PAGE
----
But the science continues
This July, the Rocky Mountain Biological Lab turned off the power to the longest-running warming experiment in the world. Dr. John Harte of the University of California–Berkeley established the experiment in 1990, creating five plots approximately 10 by 30 feet in size that were warmed approximately 4º F compared to five control plots interspersed with the warmed plots.
Research on the meadow has generated more than 35 scientific publications and supported at least 15 graduate students, tracking the impacts of warming on plants, insects and gas exchange, among other things.
According to Dr. Lara Kueppers of the University of California–Berkeley, who was not associated with the project, “The experiment was creative and visionary—seeking to mimic the whole ecosystem warming that occurs with more radiative heating from an atmosphere packed with extra CO2.”
Scientists used the plots to demonstrate that warmer temperatures cause a transition from showy wildflowers to sagebrush, which is more typical of habitats at lower elevations.
This transition is important because sage meadows store less carbon. There is a considerable amount of carbon stored in soil and the net effect of warming on carbon storage depends upon photosynthesis, in which plants take carbon out of the atmosphere to make plant material, carbon storage (in which carbon in the form of plants is put into soil) and plant decomposition (in which microbes release carbon to the atmosphere through breaking down plant material). The results suggest the possibility of positive feedbacks, whereby adding carbon to the atmosphere increases temperature, which in turn may add even more carbon to the atmosphere.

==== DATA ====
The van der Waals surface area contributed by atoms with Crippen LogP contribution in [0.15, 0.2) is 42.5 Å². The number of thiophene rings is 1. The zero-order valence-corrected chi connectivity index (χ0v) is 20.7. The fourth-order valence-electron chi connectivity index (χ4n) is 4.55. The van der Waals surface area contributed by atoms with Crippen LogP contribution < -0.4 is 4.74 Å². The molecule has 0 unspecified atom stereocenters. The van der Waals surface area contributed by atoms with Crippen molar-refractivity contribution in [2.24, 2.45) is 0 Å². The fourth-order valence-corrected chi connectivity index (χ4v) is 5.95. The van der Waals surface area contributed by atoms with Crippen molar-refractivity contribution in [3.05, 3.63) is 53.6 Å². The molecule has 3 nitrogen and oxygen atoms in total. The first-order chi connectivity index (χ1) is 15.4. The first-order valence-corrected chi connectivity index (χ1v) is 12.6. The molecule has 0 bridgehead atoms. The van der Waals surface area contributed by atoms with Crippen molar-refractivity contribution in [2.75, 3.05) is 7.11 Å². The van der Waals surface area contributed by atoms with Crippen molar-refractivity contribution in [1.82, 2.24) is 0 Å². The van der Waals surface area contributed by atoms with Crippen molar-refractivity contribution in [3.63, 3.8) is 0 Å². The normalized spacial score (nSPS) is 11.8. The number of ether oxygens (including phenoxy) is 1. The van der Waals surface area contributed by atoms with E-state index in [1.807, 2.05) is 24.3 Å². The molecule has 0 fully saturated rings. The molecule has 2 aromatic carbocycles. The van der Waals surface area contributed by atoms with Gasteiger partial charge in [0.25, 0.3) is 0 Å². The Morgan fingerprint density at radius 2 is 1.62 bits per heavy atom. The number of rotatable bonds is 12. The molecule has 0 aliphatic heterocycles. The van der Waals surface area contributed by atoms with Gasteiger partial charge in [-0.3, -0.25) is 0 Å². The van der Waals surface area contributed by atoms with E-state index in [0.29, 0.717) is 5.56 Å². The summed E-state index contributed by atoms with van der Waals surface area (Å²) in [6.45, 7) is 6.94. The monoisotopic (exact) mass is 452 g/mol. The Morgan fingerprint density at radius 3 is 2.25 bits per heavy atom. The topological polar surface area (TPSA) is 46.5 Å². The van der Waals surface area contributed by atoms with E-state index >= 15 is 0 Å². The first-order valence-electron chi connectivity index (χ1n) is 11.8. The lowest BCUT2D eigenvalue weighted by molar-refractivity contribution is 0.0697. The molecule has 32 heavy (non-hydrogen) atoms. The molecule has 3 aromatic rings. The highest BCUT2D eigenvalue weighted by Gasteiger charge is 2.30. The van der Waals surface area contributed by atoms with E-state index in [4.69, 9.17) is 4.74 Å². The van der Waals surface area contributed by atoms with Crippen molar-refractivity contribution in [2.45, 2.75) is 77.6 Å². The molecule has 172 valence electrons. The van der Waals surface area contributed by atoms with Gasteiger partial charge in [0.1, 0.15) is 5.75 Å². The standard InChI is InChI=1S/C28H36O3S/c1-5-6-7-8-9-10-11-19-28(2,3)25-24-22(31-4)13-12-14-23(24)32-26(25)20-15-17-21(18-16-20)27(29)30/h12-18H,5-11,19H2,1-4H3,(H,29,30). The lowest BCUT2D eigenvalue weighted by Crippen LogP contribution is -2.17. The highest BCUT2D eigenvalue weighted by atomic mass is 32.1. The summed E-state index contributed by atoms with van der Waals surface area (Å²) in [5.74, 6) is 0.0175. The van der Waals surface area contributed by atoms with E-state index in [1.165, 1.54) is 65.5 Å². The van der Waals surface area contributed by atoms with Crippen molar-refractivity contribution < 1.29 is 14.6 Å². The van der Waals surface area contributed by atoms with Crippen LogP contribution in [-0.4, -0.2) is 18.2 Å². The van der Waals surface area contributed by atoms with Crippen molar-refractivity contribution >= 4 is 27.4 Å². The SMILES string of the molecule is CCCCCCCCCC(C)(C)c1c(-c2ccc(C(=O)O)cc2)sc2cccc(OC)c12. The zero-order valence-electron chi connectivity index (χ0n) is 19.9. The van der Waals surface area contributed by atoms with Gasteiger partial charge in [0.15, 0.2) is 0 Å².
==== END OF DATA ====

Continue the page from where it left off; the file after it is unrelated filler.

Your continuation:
Dr. Stephanie Kivlin of the University of Tennessee led a team of scientists, including Dr. Aimee Classen of the University of Vermont, Dr. Jennifer Rudgers of the University of New Mexico and Dr. Lara Souza of the University of Oklahoma to decommission the experiment by collecting plant material and collecting soil samples from as deep as five feet. According to Dr. Kivlin, “We are very excited to be able to get deep soil samples from the world’s longest running warming experiment. These samples will yield insights for scientists around the world into the impacts of warming on carbon and the soil microbial community.”
According to RMBL executive director Dr. Ian Billick, “This is a great example of how the diversity and history of long-term research at RMBL create unique opportunities for scientists to understand ecosystems across the world.”